The City contends that plaintiff's claims are time-barred for the following reasons. The claims stem from an arrest on November 9, 2004. On October 21, 2005, plaintiff filed a complaint in this court against the City, Stachula, and Stevens, alleging excessive force and false arrest in violation of § 1983, as well as state-law malicious prosecution. On July 26, 2006, plaintiff filed a motion to voluntarily dismiss the action pursuant to Federal Rule of Civil Procedure 41(a)(2). On August 3, 2006, we granted that motion. Plaintiff filed the instant action, which arises out of the same facts as the previously-filed action, alleges the same claims and is brought against the same defendants, on November 8, 2007.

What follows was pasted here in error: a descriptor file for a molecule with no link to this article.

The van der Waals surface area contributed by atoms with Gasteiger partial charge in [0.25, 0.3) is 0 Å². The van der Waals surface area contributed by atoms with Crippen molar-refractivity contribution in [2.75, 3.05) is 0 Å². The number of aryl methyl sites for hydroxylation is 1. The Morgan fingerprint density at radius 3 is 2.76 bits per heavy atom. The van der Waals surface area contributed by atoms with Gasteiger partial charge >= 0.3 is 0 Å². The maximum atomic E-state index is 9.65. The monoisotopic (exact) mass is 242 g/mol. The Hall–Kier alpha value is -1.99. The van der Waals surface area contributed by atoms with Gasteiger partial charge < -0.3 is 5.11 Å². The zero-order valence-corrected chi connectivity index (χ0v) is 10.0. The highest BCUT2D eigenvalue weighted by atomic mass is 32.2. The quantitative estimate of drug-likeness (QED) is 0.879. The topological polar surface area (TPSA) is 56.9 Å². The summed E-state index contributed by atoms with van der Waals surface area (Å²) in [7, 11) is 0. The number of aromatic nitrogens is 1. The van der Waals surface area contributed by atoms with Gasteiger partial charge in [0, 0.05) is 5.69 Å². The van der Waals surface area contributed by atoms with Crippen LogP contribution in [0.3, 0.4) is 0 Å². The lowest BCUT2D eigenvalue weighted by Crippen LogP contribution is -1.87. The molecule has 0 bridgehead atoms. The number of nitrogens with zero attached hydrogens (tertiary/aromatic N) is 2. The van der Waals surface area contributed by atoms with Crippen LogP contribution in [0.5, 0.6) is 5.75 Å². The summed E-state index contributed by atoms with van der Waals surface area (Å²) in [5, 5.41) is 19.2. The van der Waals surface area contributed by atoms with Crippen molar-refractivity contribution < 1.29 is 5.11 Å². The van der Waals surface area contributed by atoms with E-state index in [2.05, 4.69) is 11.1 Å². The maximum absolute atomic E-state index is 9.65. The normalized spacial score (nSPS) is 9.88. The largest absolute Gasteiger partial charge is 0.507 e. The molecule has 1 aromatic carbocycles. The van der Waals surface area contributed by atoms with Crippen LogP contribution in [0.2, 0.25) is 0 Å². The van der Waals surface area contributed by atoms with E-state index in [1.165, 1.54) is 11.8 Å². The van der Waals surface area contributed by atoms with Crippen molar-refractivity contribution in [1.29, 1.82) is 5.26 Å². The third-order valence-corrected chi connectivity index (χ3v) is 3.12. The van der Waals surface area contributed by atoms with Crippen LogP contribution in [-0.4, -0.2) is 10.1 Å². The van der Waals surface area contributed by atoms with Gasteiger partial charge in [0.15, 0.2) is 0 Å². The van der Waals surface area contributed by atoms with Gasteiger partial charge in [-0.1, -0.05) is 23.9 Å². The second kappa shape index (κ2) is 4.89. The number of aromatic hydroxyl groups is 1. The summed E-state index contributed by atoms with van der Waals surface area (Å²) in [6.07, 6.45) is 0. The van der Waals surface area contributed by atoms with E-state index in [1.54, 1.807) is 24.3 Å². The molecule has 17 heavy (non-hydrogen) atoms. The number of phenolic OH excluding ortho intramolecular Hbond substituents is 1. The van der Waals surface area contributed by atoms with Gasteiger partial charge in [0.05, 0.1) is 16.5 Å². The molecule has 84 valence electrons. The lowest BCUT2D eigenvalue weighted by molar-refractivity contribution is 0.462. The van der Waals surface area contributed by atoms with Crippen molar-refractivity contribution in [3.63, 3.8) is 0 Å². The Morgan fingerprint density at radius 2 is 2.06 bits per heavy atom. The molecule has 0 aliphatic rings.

Section 1983 actions are governed by the forum state's statute of limitations and its corresponding tolling rules. Jenkins v. Village of Maywood, 506 F.3d 622, 623-24 (7th Cir. 2007). "In Illinois, the statute of limitations for personal injury actions is two years, and so section 1983 actions litigated in federal courts in Illinois are subject to that two year period of limitations." Id. at 623. The statute begins to run when the plaintiff knows or should know that his constitutional rights have been violated--here, from the date of the alleged false arrest and use of excessive force, which was November 9, 2004. See Savory v. Lyons, 469 F.3d 667, 672 (7th Cir. 2006). As for plaintiff's state-law malicious prosecution claim, the Illinois Tort Immunity Act provides that "[n]o civil action . . . may be commenced in any court against a local entity or any of its employees for any injury unless it is commenced within one year from the date that the injury was received or the cause of action accrued." 745 ILCS 10/8-101(a). A malicious prosecution claim accrues when the criminal proceeding on which it is based is terminated in the plaintiff's favor. See Ferguson v. City of Chicago, 820 N.E.2d 455, 459 (Ill. 2004). Plaintiff was found not guilty of battery on March 29, 2005, so his malicious prosecution claim accrued on that date.*fn1